Our role in the morality play

7 June 2010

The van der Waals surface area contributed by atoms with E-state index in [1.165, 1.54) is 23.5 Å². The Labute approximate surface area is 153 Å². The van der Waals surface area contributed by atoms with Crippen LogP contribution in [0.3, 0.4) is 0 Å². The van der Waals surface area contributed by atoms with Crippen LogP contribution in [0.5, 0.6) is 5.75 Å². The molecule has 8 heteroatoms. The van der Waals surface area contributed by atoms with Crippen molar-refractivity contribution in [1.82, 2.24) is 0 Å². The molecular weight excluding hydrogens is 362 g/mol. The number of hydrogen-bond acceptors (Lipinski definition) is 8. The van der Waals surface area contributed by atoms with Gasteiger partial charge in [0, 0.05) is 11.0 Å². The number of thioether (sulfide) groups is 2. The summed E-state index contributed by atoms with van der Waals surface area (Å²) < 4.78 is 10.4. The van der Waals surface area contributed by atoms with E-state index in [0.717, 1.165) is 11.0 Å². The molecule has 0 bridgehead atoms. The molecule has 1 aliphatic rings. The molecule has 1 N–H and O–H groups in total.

Every now and then a news story comes along that makes me question if ethics are alive or dead. Let’s talk about Sarah Ferguson and the “cash for access” scandal. For me three things stick out about the story. First, the Duchess of York knew what she was doing was inadvisable because she asked for reassurance that the person she was doing the deal with wasn’t from the News of the World. Second, she was so focused on the money involved that not only did she compromise her own security but seemed prepared to compromise that of the Duke of York’s as well. Lastly, there are still people out there that will offer large sums of money to influence the way money is spent by businesses, maybe more so in the current economy. The best advice a previous boss gave me about what is appropriate within a business relationship was: “If you aren’t prepared to openly discuss it with your boss, your peers, your partner and those that work for you, then it probably isn’t something you should be doing”. Advice the Duchess of York was lacking when she made the decision not to tell her publicist about the meeting. What does all this mean for procurement professionals? There are two things that govern how we all behave at work. We have the values and culture of the organisation we work in and then we have our personal values. Indeed we in procurement are required to exemplify the ethics within an organisation both as individuals and in the contracts we write. Ethics is a complex topic, even at the individual level; for example, when does using your network become unethical? As a procurement professional I have two rules that I would like to share with you: Don’t take inappropriate personal benefits for any actions that you do, and don’t bypass the transparent decision-making process. These rules are simple but they need to be – it’s easy to get sucked into grey areas if you stray from them. Part of our job is to discover potential new suppliers for our organisation and to make the existing suppliers as good as they can be. To benefit personally outside of our organisation for doing either of these is completely inappropriate. Our organisations need to know they can trust us to do the right thing for them as a whole, not for us as individuals. If we want to benefit from the contacts we have, we should exit the organisation and work for ourselves, declaring our interests as we go. If you’ve helped a promising supplier gain some traction then it’s important they are part of the transparent decision-making process. We need to guard against decisions behind closed doors. Following a transparent evaluation process, which includes experts from different parts of the organisation, helps ensure decisions are balanced and transparent. A clear recommendation should be the result. I am sure we’ve all worked in organisations where the senior leadership team have overridden a recommendation, probably because they are in possession of information that the bid team isn’t. The fact that a recommendation is overturned is not necessarily a bad thing, the fact that there is a documented recommendation which requires a documented reason for overturning it is definitely a good thing. The bottom line on ethics is that it’s our reputation on the line. Sam Covell is head of IS procurement at AstraZeneca
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